The Queen Pin
ABOVE PHOTO: Thelma Wright
When her husband was murdered, Thelma Wright had to take over the family business. She went on to become one of the city’s most notorious drug traffickers. The Biography Channel series tells her story.
By Denise Clay
In her current life, Thelma Wright is a property manager for a non-profit organization that helps women recovering from the problems associated with drug and alcohol abuse.
It’s a job that puts her past life into perspective. At one time, Wright was one of the country’s most notorious drug traffickers, selling heroin and cocaine, …and a rarity in that life, a female boss.
“I got into the drug game for the same reason that everyone gets into the drug game,” Wright said. “You think that you can do it better, that you can do it differently. But there are only two ways that life is going to end: You’re going to go to jail, or you’re going to get killed.”
Wright’s life as a drug queen pin is the focus of a Biography Channel documentary. Her story, “Philly’s Gangster Queen”, is part of the channel’s “Gangsters: America’s Most Evil” series. She is also the author of a book about her life entitled “With Eyes From Both Sides: My Life Inside and Outside of the Game.”
With writing the book and the documentary, Wright had to relive a life that included a lot of things that were kind of painful, she admits. She chose her words, and the stories, carefully.
“There were so many layers of my life and stories that needed to be told,” she said. “When writing the book initially, I tried to be careful about how I told these stories. I wanted to tell my story, not someone else’s.”
In the early 1970s, Wright was a Catholic schoolgirl from South Philadelphia who came from a two-parent home and participated in sports, she said. But when she met her husband Jackie Wright, a drug trafficker who was a member of the Black Mafia, her life changed.
“We all like the “bad boy”, she said. “We feel safe with the “bad boy” because we know that if anything happens, he can take care of it. But there are consequences to being with the bad boy.”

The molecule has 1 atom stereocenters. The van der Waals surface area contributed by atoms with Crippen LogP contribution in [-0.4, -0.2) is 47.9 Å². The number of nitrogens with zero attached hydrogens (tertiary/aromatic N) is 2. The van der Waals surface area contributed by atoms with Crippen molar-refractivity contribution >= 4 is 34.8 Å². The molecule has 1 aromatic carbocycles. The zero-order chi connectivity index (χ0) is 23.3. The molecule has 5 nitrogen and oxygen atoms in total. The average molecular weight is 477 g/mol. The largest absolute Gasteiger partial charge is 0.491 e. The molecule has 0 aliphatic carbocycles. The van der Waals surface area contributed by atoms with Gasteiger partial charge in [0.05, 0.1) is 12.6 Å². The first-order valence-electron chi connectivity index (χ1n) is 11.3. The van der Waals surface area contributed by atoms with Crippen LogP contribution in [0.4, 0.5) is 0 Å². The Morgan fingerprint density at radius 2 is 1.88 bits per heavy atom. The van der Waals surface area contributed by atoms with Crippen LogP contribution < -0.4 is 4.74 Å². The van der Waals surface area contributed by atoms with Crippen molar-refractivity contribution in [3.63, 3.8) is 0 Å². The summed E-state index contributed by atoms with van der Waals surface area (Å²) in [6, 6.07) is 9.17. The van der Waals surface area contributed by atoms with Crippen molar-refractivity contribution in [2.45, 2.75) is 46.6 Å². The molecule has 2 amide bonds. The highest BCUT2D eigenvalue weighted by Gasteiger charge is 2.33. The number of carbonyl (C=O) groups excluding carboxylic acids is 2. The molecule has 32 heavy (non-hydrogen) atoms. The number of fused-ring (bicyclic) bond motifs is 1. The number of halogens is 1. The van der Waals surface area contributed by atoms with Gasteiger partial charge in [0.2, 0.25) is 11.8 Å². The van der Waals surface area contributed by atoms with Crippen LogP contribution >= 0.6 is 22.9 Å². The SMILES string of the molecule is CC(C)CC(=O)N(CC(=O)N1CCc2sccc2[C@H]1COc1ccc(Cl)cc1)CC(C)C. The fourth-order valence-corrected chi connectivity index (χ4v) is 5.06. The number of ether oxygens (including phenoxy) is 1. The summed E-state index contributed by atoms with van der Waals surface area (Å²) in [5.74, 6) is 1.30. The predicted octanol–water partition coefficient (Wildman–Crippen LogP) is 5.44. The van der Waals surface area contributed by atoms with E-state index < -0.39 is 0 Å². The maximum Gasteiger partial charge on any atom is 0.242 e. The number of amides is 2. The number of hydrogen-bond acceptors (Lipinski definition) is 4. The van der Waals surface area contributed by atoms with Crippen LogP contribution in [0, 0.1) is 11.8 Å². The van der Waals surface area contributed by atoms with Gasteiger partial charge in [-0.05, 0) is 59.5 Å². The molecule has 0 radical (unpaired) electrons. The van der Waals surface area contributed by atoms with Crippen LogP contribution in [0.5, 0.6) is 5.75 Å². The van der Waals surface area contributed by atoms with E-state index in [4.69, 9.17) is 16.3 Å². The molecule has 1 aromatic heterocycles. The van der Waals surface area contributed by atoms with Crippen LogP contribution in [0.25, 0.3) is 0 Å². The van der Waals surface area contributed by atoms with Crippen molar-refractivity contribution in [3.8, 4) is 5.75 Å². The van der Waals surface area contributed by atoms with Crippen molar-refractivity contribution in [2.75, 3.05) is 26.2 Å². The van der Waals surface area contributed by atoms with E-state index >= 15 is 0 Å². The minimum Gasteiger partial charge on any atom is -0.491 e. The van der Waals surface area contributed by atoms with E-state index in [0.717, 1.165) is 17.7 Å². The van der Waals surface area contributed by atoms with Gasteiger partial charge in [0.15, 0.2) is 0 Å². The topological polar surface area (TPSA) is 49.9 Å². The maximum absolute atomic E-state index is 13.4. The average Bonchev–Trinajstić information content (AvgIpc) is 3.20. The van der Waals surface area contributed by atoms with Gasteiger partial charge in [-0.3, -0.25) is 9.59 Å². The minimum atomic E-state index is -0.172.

And there were some consequences, Wright admits. Her husband shot her. She was occasionally hit. Because she was in what she called “crazy love”, she dealt with what she needed to because leaving wasn’t an option, she said.
Eventually, her husband’s drug business became too dangerous and Jackie Wright sent his wife and son to Los Angeles. In 1986, he was murdered, and because she needed money to care for her son, she took over the family business, she said.
Unlike the current drug business, the risk vs. reward ratio was pretty good, Wright said.
“You could make a lot of money in the drug trade,” she said. “You could sell a key of coke for $25,000 and I sold 15 keys a day. Now, a key of coke is $30,000-$40,000 a day and you can’t make as much. The amount of jail time has also gone up. Most dealers can’t even get out of jail when they get locked up because they can’t afford a lawyer.”
A near-death experience led to Wright’s decision to get out of the game, she said.
And she’s told her story to people in jails, schools and any other place where she can get her message of why it’s important to get an education, especially in a climate where jails outnumber schools…and get more funding.
“Young people need to take their education seriously,” she said. “They need to think about the future. The more education you have, the better choices you can make.”
“With Eyes on Both Sides” is available on Wright’s website, http://www.thelmabwright.com and via Amazon.com. “Philly’s Gangster Queen” can be seen on the Biography Channel on Tuesday night at 9 p.m. Check your local listings.
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